“It [love] does not insist on its own way…” (1 Cor. 13:5).
I love how the King James renders this verse: “Charity seeketh not her own.” Rightly, we understand charity as aiding someone without thought of reward or recognition. Well, except for the necessary tax deductions, and perhaps the name in the annual report or the plaque on the wall.
I often think about what is lacking in the life of the church, particularly in the local expression of the church where I pastor or where friends call home. I serve as the Stated Clerk of our regional church body (we call it a Presbytery), and have served in a similar capacity in another area. With these connections to the broader church, I have come to the conclusion that the things lacking in many churches is true charity.
1 Corinthians 13 is called the “love” chapter, for it is God’s word to us regarding the nature of love, a love that is expressed to those who look in faith to Christ Jesus for our salvation. This is what Paul says concerning charity, or love. In these few words we find the principles of the life of regeneration. There is a lot of talk of love today, and it is easy to describe in words what an ideal Christian should be. But what a great difference there is between words and deeds. When this love becomes reality in our lives, we begin to see how much we lack this love. We must not merely talk about love. Not our words, but our lives will prove whether we experience something of this love.
“Charity seeketh not her own.” Love is not focused upon self and does not seek her own affairs. That does not mean to say that we may not seek our own wellbeing. The psalmists often pray to ask God to deliver them in their need. Think of the crowds who came with their needs to Christ. Jesus never turned them away. We can have a certain self-love that recognizes that I must not be so other-oriented that I neglect my own care, and scorn the temple God has given me. Scripture tells us that we are to love our neighbor as ourselves. We may, therefore, love ourselves.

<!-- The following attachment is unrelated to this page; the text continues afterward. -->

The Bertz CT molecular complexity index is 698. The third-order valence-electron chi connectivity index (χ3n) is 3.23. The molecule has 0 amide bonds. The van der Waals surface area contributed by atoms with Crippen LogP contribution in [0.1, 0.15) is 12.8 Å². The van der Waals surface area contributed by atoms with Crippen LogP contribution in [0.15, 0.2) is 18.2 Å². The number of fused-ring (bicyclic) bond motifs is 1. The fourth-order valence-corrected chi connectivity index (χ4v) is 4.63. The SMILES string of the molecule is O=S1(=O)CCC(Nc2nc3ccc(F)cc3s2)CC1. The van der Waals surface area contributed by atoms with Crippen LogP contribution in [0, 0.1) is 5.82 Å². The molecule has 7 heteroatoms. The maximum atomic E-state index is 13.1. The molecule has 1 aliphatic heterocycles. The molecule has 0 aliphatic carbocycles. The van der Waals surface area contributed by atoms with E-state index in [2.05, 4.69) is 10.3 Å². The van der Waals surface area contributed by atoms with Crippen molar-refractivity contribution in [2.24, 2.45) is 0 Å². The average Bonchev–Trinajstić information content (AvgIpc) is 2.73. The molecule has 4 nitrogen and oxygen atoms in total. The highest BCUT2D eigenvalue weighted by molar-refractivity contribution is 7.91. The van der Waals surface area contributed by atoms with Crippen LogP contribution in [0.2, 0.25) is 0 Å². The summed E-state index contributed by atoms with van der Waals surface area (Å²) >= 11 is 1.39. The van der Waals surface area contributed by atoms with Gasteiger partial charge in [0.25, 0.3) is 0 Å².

Yet, what is contained in these words is enough to cause us to be shudder concerning ourselves, because when this self-love is separated from love to God and love to our neighbor, it will is not true love, no love at all. We are seeking only our own good, and this is selfishness. Selfishness is the root of sin. Then even our outward expression of true religion can conceal selfishness and be nothing but false love.
I often find myself patting another’s back in hopes of having my own patted. And this exposes the lack of charity that exists in my own heart. Or I simply grumble about another’s lack of charity, exposing my concern for me above the other. Have you discovered this within yourself as well, a love that puts our own desires first? There is self-love that can do without God; a love, that while our neighbor is being helped under the pretense of love, is still seeking itself. Think of the nine lepers. The fact that they came to Jesus begging for healing was no sin. Their sin was that they only sought their own self in this endeavor. Here we have a picture of each one of us, and this is our sin.
The answer is not to simply try harder to be loving and less selfish. The answer is to spend time with the God who is love, plead for his mercy in repentance for the ways that we do not love well, and ask him to help us to love well. Afterall, “we love because he first loved us” (1 John 4:19). And remember, in the gospel of Jesus Christ, this is true: “The grace of the Lord Jesus Christ and the LOVE of God and the fellowship of the Holy Spirit be with you all” (2 Cor. 13:14).